By Jeroen van der Heijden (Victoria University of Wellington, NZ and Australian National University, AU)
COP-26 represents an important turning point for cities, the research community and NGOs. We must shift away from creating more experiments and now move toward implementation and the challenges of scaling. City governments and their stakeholders may be better off to begin asking
questions like: Has the problem we want to solve been solved elsewhere? Can we replicate
or adjust a proven-to-work intervention from elsewhere?
A few things have become crystal clear considering cities and climate change since the 1990s:
Such insights have resulted from a vast amount of urban climate experiments carried out in thousands of cities around the world. These experiments involve purposeful and strategic activities that explicitly aim to capture new lessons and experiences about (existing and novel) urban climate interventions (including technology, behaviour, and governance) (Castán Broto & Bulkeley, 2013). This trend of experimentation has long been lauded by academics and policymakers as being the answer to the pressing question of how cities can respond to global warming.
Slowly, however, critical questions are being raised about this trend of experimentation. Not all cities are or can be equally involved in experimentation. Experiments have successfully harvested the ‘low hanging’ fruit (e.g., increased energy efficiency of new buildings) but find it difficult to tackle more challenging problems (e.g., energy retrofits of existing buildings). Experiments typically address a part of the ‘urban climate action puzzle’ but not the interaction between the ‘pieces’, let alone the puzzle as a whole.
Perhaps the biggest challenge related to this experimentation is that cities find it difficult, or are perhaps unwilling, to learn from each other and replicate each other’s proven-to-work interventions (Wolfram, Van der Heijden, Juhola, & Patterson, 2019). Arguably, thinking up something novel and experimenting with it is fun and exciting (and may result in a climate leadership award by an international organization), whilst replicating and repeating is a bit dull and uninspiring (and will certainly not lead to accolades).
The growing critical observations about this experimentation all point at a common denominator: a scaling challenge. It is safe to say that we have reached a point where we need to think critically and systematically about how to stabilize and accelerate, how to broaden and grow, and how to replicate and transfer the proven-to-work interventions that have resulted from three decades of experimentation.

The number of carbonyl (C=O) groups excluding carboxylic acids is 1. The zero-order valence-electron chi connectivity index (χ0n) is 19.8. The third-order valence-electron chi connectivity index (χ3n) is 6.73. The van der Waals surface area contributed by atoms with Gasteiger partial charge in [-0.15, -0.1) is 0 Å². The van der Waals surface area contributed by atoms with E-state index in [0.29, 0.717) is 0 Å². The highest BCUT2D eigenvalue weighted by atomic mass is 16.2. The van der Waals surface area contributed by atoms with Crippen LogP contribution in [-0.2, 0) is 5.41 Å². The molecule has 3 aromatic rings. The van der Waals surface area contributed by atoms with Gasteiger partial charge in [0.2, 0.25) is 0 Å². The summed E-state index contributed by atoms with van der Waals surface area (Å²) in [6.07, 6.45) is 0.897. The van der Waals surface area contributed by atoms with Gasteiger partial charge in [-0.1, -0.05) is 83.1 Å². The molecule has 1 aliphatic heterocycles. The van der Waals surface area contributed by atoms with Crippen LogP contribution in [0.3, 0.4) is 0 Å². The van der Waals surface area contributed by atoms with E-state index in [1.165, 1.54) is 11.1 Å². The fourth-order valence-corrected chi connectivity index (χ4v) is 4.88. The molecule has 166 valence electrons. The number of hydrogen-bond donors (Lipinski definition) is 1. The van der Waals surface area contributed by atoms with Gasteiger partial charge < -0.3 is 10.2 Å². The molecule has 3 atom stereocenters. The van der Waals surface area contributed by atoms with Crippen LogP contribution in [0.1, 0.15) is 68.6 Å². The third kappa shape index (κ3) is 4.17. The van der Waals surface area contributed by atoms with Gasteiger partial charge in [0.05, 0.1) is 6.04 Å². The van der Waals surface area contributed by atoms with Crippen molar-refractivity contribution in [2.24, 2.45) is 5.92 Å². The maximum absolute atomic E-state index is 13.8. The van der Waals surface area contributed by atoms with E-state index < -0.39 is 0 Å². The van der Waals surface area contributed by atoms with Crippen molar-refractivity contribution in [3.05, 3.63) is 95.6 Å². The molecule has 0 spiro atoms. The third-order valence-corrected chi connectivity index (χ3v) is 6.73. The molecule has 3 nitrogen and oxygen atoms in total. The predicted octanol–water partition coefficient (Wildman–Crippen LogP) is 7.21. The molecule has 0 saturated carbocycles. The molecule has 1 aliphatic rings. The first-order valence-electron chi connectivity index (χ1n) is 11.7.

This will require a change of mindset. Rather than taking what appears to be the default position and start another (niche) experiment to solve a part of the urban climate action puzzle, city governments and their stakeholders may be better off to begin asking questions like: Has the problem we want to solve been solved elsewhere? Can we replicate or adjust a proven-to-work intervention from elsewhere? Cities already have access to (the results of) the thousands of urban climate governance experiments carried out since the 1990s, documented by scholars, think tanks, climate city networks, NGOs, and the like.
These scholars, think tanks, climate city networks, and NGOs also need to change their mindset. Rather than documenting yet another (niche) experiment, they will do cities a huge favour by exploring (1) what factors may contribute to or hamper the scaling of proven-to-work climate action, (2) whether there are proven-to-work trajectories of scaling, and (3) explore the sorts of changes or systemic shifts that can be expected from scaling (e.g., negative and positive impacts of scaling urban climate action on other societally relevant areas).
Castán Broto, V., & Bulkeley, H. (2013). A survey of urban climate change experiments in 100 cities. Global Environmental Change, 23(1), 92-102.
Wolfram, M., Van der Heijden, J., Juhola, S., & Patterson, J.
(2019). Learning in urban climate governance: Concepts, issues and challenges. Journal of Environmental Policy &
Planning, 21(1), 1-15.
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